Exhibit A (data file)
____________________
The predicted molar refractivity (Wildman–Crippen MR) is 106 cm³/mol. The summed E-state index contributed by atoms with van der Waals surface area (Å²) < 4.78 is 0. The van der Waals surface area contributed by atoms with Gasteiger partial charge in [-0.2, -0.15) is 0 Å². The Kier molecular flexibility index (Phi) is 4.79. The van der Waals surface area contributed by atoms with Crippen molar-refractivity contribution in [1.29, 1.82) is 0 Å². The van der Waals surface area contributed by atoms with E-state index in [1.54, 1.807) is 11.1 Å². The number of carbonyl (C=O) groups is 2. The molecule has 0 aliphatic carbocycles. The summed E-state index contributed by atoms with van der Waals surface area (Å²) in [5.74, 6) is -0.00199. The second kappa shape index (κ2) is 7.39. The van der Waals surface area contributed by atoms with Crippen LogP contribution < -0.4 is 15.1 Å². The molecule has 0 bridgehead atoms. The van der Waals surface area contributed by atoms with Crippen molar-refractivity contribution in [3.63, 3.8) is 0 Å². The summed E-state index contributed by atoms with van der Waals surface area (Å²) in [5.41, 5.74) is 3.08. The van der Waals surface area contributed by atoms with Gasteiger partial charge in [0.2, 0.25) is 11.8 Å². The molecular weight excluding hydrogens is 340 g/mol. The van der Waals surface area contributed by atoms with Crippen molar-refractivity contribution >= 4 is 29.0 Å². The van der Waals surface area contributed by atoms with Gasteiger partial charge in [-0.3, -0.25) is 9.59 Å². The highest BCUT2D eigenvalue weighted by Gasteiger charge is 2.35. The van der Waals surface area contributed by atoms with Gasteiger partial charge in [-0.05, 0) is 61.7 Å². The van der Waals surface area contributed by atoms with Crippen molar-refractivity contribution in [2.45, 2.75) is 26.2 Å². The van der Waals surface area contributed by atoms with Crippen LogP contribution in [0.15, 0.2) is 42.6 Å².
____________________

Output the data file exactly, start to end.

The predicted molar refractivity (Wildman–Crippen MR) is 106 cm³/mol. The summed E-state index contributed by atoms with van der Waals surface area (Å²) < 4.78 is 0. The van der Waals surface area contributed by atoms with Gasteiger partial charge in [-0.2, -0.15) is 0 Å². The Kier molecular flexibility index (Phi) is 4.79. The van der Waals surface area contributed by atoms with Crippen molar-refractivity contribution in [1.29, 1.82) is 0 Å². The van der Waals surface area contributed by atoms with E-state index in [1.54, 1.807) is 11.1 Å². The number of carbonyl (C=O) groups is 2. The molecule has 0 aliphatic carbocycles. The summed E-state index contributed by atoms with van der Waals surface area (Å²) in [5.74, 6) is -0.00199. The second kappa shape index (κ2) is 7.39. The van der Waals surface area contributed by atoms with Crippen LogP contribution < -0.4 is 15.1 Å². The molecule has 0 bridgehead atoms. The van der Waals surface area contributed by atoms with Crippen molar-refractivity contribution in [3.63, 3.8) is 0 Å². The summed E-state index contributed by atoms with van der Waals surface area (Å²) in [5.41, 5.74) is 3.08. The van der Waals surface area contributed by atoms with Gasteiger partial charge in [0.2, 0.25) is 11.8 Å². The molecular weight excluding hydrogens is 340 g/mol. The van der Waals surface area contributed by atoms with Crippen molar-refractivity contribution >= 4 is 29.0 Å². The van der Waals surface area contributed by atoms with Gasteiger partial charge in [-0.3, -0.25) is 9.59 Å². The highest BCUT2D eigenvalue weighted by Gasteiger charge is 2.35. The van der Waals surface area contributed by atoms with Gasteiger partial charge in [-0.05, 0) is 61.7 Å². The van der Waals surface area contributed by atoms with Crippen molar-refractivity contribution in [2.45, 2.75) is 26.2 Å². The van der Waals surface area contributed by atoms with Crippen LogP contribution in [0.15, 0.2) is 42.6 Å².